"But we cannot say that it was really the beginning of a big movement."

By 1851 a coup d'état had re-established imperial rule and a crackdown was underway on socialists like Deroin, who left France for England and never returned.   

"So we had to wait for the feminists of the Third Republic from 1870, 1875, to find the strong movement for women's rights in France," Moalic says.

The first suffragists

The rights they were demanding weren't just political. A growing number of social reformers were campaigning for better access to education, legalised divorce and broader property rights, among other changes, which they believed would make life fairer and freer for women and girls in France.

But Hubertine Auclert – "the first French suffragist, the big one", in Moalic's words – drew a line between reforming the laws and making them in the first place.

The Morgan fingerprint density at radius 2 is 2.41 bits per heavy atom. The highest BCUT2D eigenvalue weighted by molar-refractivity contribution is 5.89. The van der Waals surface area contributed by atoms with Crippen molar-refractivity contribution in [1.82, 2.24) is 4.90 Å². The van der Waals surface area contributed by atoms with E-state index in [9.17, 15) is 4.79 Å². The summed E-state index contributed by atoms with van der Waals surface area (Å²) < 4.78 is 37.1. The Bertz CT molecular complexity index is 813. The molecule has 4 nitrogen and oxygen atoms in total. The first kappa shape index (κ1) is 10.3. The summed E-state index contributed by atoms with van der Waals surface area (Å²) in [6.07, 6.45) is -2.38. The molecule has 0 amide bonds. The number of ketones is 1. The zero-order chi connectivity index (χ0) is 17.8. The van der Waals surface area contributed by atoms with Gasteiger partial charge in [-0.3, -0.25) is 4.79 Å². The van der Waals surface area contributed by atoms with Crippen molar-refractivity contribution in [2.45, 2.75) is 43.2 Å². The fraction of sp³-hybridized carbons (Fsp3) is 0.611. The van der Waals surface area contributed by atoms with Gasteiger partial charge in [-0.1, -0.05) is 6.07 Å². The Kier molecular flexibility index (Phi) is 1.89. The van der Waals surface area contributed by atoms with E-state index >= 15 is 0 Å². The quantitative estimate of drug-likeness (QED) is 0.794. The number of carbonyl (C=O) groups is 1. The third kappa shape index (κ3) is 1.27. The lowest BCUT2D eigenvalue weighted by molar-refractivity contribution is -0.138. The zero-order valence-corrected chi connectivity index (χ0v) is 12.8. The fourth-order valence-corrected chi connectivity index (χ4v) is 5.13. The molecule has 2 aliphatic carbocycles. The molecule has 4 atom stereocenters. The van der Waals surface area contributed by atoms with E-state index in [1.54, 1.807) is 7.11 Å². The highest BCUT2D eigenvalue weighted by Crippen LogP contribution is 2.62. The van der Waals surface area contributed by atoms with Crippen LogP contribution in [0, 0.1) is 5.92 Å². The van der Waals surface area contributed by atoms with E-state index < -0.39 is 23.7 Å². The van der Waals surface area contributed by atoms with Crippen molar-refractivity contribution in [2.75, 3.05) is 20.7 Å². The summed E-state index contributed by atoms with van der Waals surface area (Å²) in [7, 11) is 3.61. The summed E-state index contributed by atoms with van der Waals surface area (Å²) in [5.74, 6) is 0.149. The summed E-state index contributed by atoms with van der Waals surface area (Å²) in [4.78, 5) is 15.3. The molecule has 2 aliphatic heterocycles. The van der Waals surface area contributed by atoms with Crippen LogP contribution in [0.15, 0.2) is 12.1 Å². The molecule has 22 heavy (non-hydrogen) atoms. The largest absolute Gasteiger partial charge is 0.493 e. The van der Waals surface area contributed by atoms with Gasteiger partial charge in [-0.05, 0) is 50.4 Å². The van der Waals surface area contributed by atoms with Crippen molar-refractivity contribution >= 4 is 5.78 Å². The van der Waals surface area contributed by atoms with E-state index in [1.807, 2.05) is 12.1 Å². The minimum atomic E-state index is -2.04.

"Auclert said the vote was a priority, because if you don't vote you're not considered," says Moalic. 

In 1876, Auclert founded the first French group dedicated to campaigning for women's suffrage. 

She adopted tactics more militant than any yet seen in France, including refusing to pay taxes and sabotaging ballot boxes at the 1908 municipal elections.

"We could not imagine today that a woman [of the time] was that bold, that audacious in the way she campaigned," comments Moalic.

Within the law

On the whole, though, French activists were less radical than the suffragettes who were beginning to force the issue to the fore in the UK – chaining themselves to railings, smashing windows, scrapping with police, going on hunger strike and eventually mounting bomb and arson attacks.